After a screen showing what everything in the game world is, the game begins. And I'm on a timer, my health slowly runs out. Lovely. It more or less throws you into the thick of it. Enemies approach, and there is only the one enemy, but sometimes they come out of spawners you can destroy. Speaking of shooting things, the controls are horrendous. Firstly, the movement is stiff, you have to hold down the arrow for a moment for your character to move. Be careful you don't run too fast or you'll outrun the screen. It's neat to see a scrolling screen for a few moments, before it turns into a liability.

Your shots are stiff and awkward to pull off, press the fire button and a shot will slowly move out. Hold it down and a shot will appear in front of you. Because you can only shoot one shot at a time. And don't forget that you shoot where you last moved, so factor in the stiff controls in aiming. This means that something simple in another game, like shooting a line of enemies slowly walking towards you turns into a terrifying situation. There is one small boon, if you outrun the screen enemies don't move. Good luck controlling that though.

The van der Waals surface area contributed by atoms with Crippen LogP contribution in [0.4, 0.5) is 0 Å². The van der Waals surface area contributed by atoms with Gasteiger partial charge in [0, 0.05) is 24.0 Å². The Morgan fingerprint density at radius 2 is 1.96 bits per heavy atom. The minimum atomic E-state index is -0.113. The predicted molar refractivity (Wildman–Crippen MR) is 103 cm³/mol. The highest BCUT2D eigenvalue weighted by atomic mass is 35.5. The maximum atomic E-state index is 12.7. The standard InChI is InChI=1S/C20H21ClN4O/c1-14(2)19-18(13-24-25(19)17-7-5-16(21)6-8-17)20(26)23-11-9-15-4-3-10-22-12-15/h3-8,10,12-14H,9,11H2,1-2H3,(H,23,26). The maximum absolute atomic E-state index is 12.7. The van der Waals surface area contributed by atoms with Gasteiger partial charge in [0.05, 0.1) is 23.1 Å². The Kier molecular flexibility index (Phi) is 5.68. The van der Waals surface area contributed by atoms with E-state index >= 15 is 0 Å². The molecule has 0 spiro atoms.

I kind of see where the author was coming from, as this means the player can't just spam shots while also ensuring he isn't screwed if he shot in the wrong place.

You're not as defenseless as I imply. You have health, which you're given a fairly generous amount of and find more frequently in the form of trees/food. You can also pick up shield potions, which give you 50 shield points which don't count down. (it also protects against the lava I mention later) Enemies are also not really dangerous despite the limitations of the controls. Only when they refuse to come to you from some angled hallway. Yes, the AI in this game is so simple it ONLY goes straight to you, it won't walk to the side of a hallway even if it would in any other game.